51

Ferrante, ed., tr., Guillaume d™Orange and Cloetta, ed., Deux Redactions, laisse 25.
52

Rosenberg, tr., Lancelot Part III, 326; Sommer, ed., Vulgate Version, IV, 144.
53

Characteristically, a quarrel over its possession leads to a ¬ght, which brings to mind the ¬ghts that
broke out over the possession of relics.
Knights and Piety 55
increases when we realize that some battered shields and banners from the very
real world hung in churches in memory of knights who carried them.54
The knights themselves can receive such veneration. After Galescalin has
freed the castle of Pintadol, in the Lancelot, he is greeted ˜with the greatest pos-
sible joy™ by a thankful crowd. ˜And as he passed in front of them, they all fell
to their knees as if before an altar.™55 Those freed by Lancelot™s splendid success
at Escalon the Dark, in the same romance, welcome him ˜as joyously as they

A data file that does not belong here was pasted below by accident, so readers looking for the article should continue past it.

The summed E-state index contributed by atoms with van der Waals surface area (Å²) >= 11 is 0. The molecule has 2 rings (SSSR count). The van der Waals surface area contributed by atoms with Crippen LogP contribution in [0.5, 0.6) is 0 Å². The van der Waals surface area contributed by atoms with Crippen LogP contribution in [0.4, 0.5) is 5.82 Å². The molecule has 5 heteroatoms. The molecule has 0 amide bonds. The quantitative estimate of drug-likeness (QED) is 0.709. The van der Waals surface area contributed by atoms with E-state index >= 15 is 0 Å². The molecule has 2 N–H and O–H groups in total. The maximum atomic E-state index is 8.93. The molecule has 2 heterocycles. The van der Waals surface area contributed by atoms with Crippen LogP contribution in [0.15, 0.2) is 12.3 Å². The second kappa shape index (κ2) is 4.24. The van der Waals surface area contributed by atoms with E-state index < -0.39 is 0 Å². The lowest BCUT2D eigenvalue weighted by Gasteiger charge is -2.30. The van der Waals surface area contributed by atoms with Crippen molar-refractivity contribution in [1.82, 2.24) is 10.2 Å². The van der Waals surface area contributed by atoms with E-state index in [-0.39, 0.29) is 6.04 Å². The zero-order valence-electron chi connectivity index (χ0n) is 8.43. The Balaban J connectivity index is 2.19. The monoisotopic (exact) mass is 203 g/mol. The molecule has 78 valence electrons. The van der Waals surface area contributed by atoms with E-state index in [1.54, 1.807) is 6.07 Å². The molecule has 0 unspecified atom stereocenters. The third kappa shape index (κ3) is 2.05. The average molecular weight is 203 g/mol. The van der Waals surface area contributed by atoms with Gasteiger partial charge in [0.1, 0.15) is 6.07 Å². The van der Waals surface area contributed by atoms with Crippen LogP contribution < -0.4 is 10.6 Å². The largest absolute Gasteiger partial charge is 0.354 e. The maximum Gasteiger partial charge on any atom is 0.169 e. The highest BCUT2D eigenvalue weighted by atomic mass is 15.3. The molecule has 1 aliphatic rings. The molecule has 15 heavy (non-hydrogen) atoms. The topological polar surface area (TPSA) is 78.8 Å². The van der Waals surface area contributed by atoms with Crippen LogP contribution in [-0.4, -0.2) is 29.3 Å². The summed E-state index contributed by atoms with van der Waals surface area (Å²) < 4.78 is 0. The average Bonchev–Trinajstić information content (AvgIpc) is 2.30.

would have hailed God himself ™.56
The same could be said of the Grail, which (whatever Chr©tien de Troyes
intended), later writers identify with the platter that served Christ™s Passover
lamb, the vessel for the wine, or the vessel that received his blood; they like-
wise identify the bleeding lance with the lance of Longinus which pierced
Christ™s side as he hung on the cross. In other words, the objective of this
imagined knightly questing is nothing less than attainment of Eucharistic or
mystical union with the divine; the knights strive to come to the Lord™s table,
there to feed on the bread of heaven dispensed by Christ himself.
This quest and union are effected by the knights and their God, with only
minimal sacramental mediation by priests. As we will see shortly, hermits
stand like signposts on the way, pointing questing knights in the right direc-
tions, spiritually as well as spacially. But in the ¬nal moments a few elect
knights who have earned the apotheosis meet God and commune with him in
a blaze of light.
We have been prepared for this moment by the unmistakable lay Pentecosts
and Grail appearances in The History of the Holy Grail and especially in The
Quest of the Holy Grail.57 In the latter text, at dinner on the feast of Pentecost,
˜After they had eaten the ¬rst course, an extraordinary event took place; all the
doors and windows of the palace closed by themselves, without anyone touch-
ing them. However, the room was not darkened.™ A venerable man in white
appears, leading into the company of veteran knights a young knight dressed